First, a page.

Wherever you look, if you look closely enough, you just might find yourself.
I’d like to introduce you to Alison Hardy (the one who painted the picture above). Ali is a self-described 21st century muthatruckin’ Renaissance woman. If you’ve read some other things I’ve written, then you know I have both mad respect and deep empathy for Renaissance people. Respect might be self-explanatory. But empathy, you ask?
Well here’s what the world basically tells us:
Find your one and only calling in life and make that your career. And find your one and only soul mate and make that person your spouse. Then you’ll be happy.
The problem is… that formula (and I’ll focus on the career part) just doesn’t work for everyone. Because, some people are 21st century Renaissance people dammit. (A.K.A. multipotentialites).
This specific group of people tends to have spotted resumes and when viewed through the eyes of conventional wisdom, they often look like they are lost in life or unable to focus. People tell them nobody will want to hire them because their resumes are so damn eclectic. (My former boss recently told me I was “unemployable”). And if these people listen to what society or their former bosses tell them, they can be made to feel as though they are defective in some way. What was once a virtue back in the Renaissance period has become a liability in this age of super-specialization. And I think it’s a pity, because Renaissance people are totally awesome. But I digress, as usual.
Alison Hardy grew up in Jackson, Michigan. She was a piano player from the age of 4, as well as a saxophone and French horn player. In her freshman year of high school, she discovered she had a propensity for learning languages, and became fluent in German. She went on to study foreign languages and international relations and was on the edge of settling in Germany, but met her future husband (a Brit bound for the U.S. of A.) and decided living abroad didn’t feel like the right move.
So, newly U.S.-bound herself, she became a federal IT consultant, working in supply chain consulting for IBM. She did this for seven years before pivoting and going back to school for speech pathology. She now works in behavior analysis with a focus on autism.
Oh and did I mention she’s a mom too? Or should I say, she’s a mom and she’s all this other stuff on the side.
So what about the art?
Well that’s a pretty recent thing. Or that’s the case with the latest manifestation of her creative side.
About a year ago, Ali started going to “wine and painting” social events with her friends. (Quick side note—I recently went to my first one of these. I don’t want this article about Ali to get cluttered with the first “piece” I’ve attempted since basically failing my elementary school studio art class and never touching the visual arts again, so instead, here’s a link to my painting: Bird With Fat Thighs. I am currently auctioning this piece off. If you are interested, please contact me. The suggested opening bid is $250,000.)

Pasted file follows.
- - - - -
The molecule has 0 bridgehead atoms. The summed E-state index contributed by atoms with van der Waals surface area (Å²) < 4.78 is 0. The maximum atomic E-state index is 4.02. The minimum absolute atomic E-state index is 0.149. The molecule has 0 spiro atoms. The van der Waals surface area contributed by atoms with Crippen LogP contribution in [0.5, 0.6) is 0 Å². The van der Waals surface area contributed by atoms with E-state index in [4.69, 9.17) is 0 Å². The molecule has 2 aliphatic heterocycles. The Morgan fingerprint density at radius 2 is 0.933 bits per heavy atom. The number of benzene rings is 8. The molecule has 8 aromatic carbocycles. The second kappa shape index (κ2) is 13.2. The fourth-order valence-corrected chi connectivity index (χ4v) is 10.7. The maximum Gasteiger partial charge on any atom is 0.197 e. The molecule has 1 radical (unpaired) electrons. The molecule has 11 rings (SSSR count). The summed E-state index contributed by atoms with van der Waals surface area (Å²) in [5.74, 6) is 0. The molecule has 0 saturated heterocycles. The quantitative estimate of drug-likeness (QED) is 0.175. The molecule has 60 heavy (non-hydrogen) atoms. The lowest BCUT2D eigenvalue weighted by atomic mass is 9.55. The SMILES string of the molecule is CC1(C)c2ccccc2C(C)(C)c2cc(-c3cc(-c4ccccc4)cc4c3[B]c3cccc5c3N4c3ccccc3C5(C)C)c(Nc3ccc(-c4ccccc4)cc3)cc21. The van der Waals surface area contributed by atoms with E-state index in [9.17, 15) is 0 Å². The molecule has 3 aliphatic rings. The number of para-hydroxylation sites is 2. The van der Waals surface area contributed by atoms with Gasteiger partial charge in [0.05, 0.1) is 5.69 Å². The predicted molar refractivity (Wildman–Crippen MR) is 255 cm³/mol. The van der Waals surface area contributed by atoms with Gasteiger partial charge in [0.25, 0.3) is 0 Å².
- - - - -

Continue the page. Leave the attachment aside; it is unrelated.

Ali found these social painting events to be really fun, but she also found it to be a bit uninspiring in terms of what you could paint. Around the same time, she and her husband had bought a fire damaged home. There was a rooster emblazoned on the wall, left there by the previous owners. Then, something clicked.
Ali’s first piece was born.
It’s not often you get to see somebody’s “first.” But lucky for you and lucky for me… boom. You’re welcome.
What happened next is that she shared this piece on the social medias, and received warm responses about it. So she did a little more art and more positive feedback flooded in.
And almost overnight (which are my words, chosen by comparing this to the gradual process that happens for so many others), Ali was doing commissioned artwork on the side. Here is an example of a recent commissioned piece of hers:
Ali went from zero to making a fair bit of money from her newly discovered artistic talents in less than one year. Someone once said “the internet is an amazing thing.” That someone was Ali.
Ali currently works four days a week at her job in behavior analysis, which she loves; she spends one full day a week doing the artwork that seems to have fallen into her lap, which she loves (some of the art is for herself, some of it is working on her growing base of commissioned work); and she spends the weekend with her family, who she loves—a perfectly balanced life for a mom and a Renaissance woman.
And she lived happily ever after.
Whoa whoa whoa… that’s it?
But what about the struggle? The strife? The sacrifice? What about the gradual and grueling process of building up a portfolio, a client base, an audience? What about putting in crazy hours stringing together multiple sources of income while tirelessly pursuing art on the side in the hopes that one day you can move from ramen noodles to rice and beans and maybe even somewhere beyond that?
Too embarrassed to admit this to Ali at the time, those were some of the thoughts that first went through my mind when she shared with me this story of the last year of her life. I think I even felt some disappointment. It was like there was a part of me that was rejecting it because it felt too picture-perfect, too easy. Or it didn’t fit some preconceived notion I had of how this kind of thing typically progresses for people.
The next thoughts that came up for me went something like this: Is there something wrong with me? Do I want people to struggle? Is someone’s creative success less valid when there isn’t pain and heartache and a slog through huge mounds of shit before having one’s passion finally bear some fruit?
I had my own Rooster moment. ‘Twas a wake-up call.
I realized some part of me hadn’t even really been internalizing Ali’s journey. For some reason, my brain conceived of it starting with wine and painting with friends, followed by things magically falling into place in a matter of weeks.